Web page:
5 Things You Should Know About The White Lion Pub
The White Lion pub, situated in Stockport Underbank, has recently been given a new opportunity to return to its former glory after sitting idle for the past few years. Plans were unveiled by Stockport Council to transform the building into residential apartments and a restaurant.
As one of the oldest buildings in Stockport we decided to take a look into its long history and see what we could find out. Here’s five of our interesting (and slightly bizarre) findings!
1 – The building itself dates as far back as the 14th century and is Stockport’s oldest hostelry (hostelry: an inn or pub). It has been modified and rebuilt several times over the centuries and has been Grade II listed since 1993.
2 – As a coaching inn based on the main route in and out of Stockport, The White Lion could hold up to 20 horses at any given time in its stables.
3 – In years gone by, the pub’s garden led to the now covered river Mersey – rumour has it the guests were entitled to fish for salmon during their stay.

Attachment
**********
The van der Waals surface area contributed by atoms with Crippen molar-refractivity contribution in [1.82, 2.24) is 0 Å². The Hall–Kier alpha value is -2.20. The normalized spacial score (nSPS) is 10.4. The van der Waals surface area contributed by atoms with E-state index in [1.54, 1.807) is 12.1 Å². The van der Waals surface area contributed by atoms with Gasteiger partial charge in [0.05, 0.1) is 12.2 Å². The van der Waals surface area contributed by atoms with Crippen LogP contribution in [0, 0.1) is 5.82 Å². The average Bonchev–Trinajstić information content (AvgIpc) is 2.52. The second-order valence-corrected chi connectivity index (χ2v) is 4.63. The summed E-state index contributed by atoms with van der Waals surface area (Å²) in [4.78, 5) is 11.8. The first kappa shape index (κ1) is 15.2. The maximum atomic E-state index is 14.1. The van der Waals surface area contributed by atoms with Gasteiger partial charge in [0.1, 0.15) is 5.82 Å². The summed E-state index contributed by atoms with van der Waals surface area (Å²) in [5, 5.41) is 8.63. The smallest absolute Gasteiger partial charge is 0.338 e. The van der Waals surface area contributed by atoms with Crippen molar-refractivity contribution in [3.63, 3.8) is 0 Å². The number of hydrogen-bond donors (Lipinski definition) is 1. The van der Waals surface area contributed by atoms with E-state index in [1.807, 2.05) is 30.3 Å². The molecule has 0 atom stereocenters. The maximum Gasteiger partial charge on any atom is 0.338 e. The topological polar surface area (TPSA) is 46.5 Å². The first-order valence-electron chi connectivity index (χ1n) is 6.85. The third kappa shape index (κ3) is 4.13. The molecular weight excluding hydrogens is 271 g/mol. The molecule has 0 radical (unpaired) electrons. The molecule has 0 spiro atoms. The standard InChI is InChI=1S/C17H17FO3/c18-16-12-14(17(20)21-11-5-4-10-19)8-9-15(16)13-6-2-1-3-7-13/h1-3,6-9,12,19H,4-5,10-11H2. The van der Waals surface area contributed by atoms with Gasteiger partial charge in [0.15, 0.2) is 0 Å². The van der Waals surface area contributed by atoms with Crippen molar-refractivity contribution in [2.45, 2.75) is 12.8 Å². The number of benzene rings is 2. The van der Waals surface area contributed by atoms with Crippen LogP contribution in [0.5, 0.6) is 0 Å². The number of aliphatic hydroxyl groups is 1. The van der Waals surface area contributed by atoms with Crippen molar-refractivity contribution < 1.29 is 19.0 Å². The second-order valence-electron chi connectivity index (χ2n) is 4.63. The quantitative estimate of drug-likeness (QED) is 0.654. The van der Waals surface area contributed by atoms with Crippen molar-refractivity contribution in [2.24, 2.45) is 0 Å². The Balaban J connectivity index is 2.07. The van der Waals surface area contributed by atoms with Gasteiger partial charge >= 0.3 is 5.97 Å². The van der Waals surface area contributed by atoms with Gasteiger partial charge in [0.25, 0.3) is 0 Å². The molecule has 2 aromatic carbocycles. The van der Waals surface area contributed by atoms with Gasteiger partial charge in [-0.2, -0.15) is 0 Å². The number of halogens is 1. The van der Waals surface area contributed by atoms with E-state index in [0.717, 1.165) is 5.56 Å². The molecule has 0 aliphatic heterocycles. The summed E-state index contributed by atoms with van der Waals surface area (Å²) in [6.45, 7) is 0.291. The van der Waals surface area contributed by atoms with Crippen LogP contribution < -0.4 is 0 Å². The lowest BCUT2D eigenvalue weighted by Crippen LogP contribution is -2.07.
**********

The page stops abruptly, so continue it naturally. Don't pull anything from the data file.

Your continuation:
4 – Allegedly, a “Wife Sale” took place at The White Lion in 1831, during which a man called William Clayton sold his wife for 5 shillings (this equates to roughly £151).
5 – The pub’s landlord apparently owned a cannon. He would fire it to inform the towns people of the arrival of the mail coach that brought the news from London; which was then read out by the town crier. The canon was also fired in 1815 to announce the British victories in the battle of Waterloo.
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